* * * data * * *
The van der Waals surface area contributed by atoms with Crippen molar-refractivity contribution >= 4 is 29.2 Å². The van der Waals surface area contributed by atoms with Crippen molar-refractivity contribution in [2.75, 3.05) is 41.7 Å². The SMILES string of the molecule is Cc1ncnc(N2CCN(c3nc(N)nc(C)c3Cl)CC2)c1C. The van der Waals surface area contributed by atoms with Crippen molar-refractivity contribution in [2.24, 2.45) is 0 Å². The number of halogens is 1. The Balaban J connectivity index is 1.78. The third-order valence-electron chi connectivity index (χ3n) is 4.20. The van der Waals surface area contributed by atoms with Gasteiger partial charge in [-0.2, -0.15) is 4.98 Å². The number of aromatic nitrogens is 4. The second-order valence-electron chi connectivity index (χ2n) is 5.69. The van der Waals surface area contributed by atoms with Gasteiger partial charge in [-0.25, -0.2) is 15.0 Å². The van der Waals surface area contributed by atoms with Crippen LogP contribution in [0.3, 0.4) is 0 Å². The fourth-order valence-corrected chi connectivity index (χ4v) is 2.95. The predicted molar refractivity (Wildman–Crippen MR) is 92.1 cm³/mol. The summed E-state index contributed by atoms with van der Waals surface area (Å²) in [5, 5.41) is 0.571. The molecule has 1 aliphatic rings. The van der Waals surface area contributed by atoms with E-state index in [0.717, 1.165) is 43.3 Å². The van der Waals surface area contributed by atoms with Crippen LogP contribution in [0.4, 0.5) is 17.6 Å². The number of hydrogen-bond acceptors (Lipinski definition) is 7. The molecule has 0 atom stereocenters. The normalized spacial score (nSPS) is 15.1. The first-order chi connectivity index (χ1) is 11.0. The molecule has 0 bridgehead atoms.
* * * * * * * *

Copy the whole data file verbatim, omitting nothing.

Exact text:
The van der Waals surface area contributed by atoms with Crippen molar-refractivity contribution >= 4 is 29.2 Å². The van der Waals surface area contributed by atoms with Crippen molar-refractivity contribution in [2.75, 3.05) is 41.7 Å². The SMILES string of the molecule is Cc1ncnc(N2CCN(c3nc(N)nc(C)c3Cl)CC2)c1C. The van der Waals surface area contributed by atoms with Crippen molar-refractivity contribution in [2.24, 2.45) is 0 Å². The number of halogens is 1. The Balaban J connectivity index is 1.78. The third-order valence-electron chi connectivity index (χ3n) is 4.20. The van der Waals surface area contributed by atoms with Gasteiger partial charge in [-0.2, -0.15) is 4.98 Å². The number of aromatic nitrogens is 4. The second-order valence-electron chi connectivity index (χ2n) is 5.69. The van der Waals surface area contributed by atoms with Gasteiger partial charge in [-0.25, -0.2) is 15.0 Å². The van der Waals surface area contributed by atoms with Crippen LogP contribution in [0.3, 0.4) is 0 Å². The fourth-order valence-corrected chi connectivity index (χ4v) is 2.95. The predicted molar refractivity (Wildman–Crippen MR) is 92.1 cm³/mol. The summed E-state index contributed by atoms with van der Waals surface area (Å²) in [5, 5.41) is 0.571. The molecule has 1 aliphatic rings. The van der Waals surface area contributed by atoms with E-state index in [0.717, 1.165) is 43.3 Å². The van der Waals surface area contributed by atoms with Crippen LogP contribution in [0.4, 0.5) is 17.6 Å². The number of hydrogen-bond acceptors (Lipinski definition) is 7. The molecule has 0 atom stereocenters. The normalized spacial score (nSPS) is 15.1. The first-order chi connectivity index (χ1) is 11.0. The molecule has 0 bridgehead atoms.